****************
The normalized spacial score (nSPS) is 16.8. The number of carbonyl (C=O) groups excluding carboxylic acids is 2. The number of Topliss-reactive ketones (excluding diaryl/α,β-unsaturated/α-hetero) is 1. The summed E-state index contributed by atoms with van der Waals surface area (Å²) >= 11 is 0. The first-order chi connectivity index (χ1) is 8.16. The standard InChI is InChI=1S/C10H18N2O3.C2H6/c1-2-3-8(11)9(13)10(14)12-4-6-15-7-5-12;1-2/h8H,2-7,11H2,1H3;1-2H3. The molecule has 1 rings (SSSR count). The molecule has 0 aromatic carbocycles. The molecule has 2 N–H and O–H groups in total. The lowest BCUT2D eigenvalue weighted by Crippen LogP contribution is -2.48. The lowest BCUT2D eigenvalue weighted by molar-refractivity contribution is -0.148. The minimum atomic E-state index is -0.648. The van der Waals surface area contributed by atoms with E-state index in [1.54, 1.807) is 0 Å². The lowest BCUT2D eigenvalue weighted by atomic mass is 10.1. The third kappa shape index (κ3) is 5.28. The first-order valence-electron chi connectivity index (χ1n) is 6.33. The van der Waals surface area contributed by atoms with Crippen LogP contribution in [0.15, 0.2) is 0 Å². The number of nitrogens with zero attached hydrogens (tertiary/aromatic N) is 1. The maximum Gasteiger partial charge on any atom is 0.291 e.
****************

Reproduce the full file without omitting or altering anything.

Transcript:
The normalized spacial score (nSPS) is 16.8. The number of carbonyl (C=O) groups excluding carboxylic acids is 2. The number of Topliss-reactive ketones (excluding diaryl/α,β-unsaturated/α-hetero) is 1. The summed E-state index contributed by atoms with van der Waals surface area (Å²) >= 11 is 0. The first-order chi connectivity index (χ1) is 8.16. The standard InChI is InChI=1S/C10H18N2O3.C2H6/c1-2-3-8(11)9(13)10(14)12-4-6-15-7-5-12;1-2/h8H,2-7,11H2,1H3;1-2H3. The molecule has 1 rings (SSSR count). The molecule has 0 aromatic carbocycles. The molecule has 2 N–H and O–H groups in total. The lowest BCUT2D eigenvalue weighted by Crippen LogP contribution is -2.48. The lowest BCUT2D eigenvalue weighted by molar-refractivity contribution is -0.148. The minimum atomic E-state index is -0.648. The van der Waals surface area contributed by atoms with E-state index in [1.54, 1.807) is 0 Å². The lowest BCUT2D eigenvalue weighted by atomic mass is 10.1. The third kappa shape index (κ3) is 5.28. The first-order valence-electron chi connectivity index (χ1n) is 6.33. The van der Waals surface area contributed by atoms with Crippen LogP contribution in [0.15, 0.2) is 0 Å². The number of nitrogens with zero attached hydrogens (tertiary/aromatic N) is 1. The maximum Gasteiger partial charge on any atom is 0.291 e.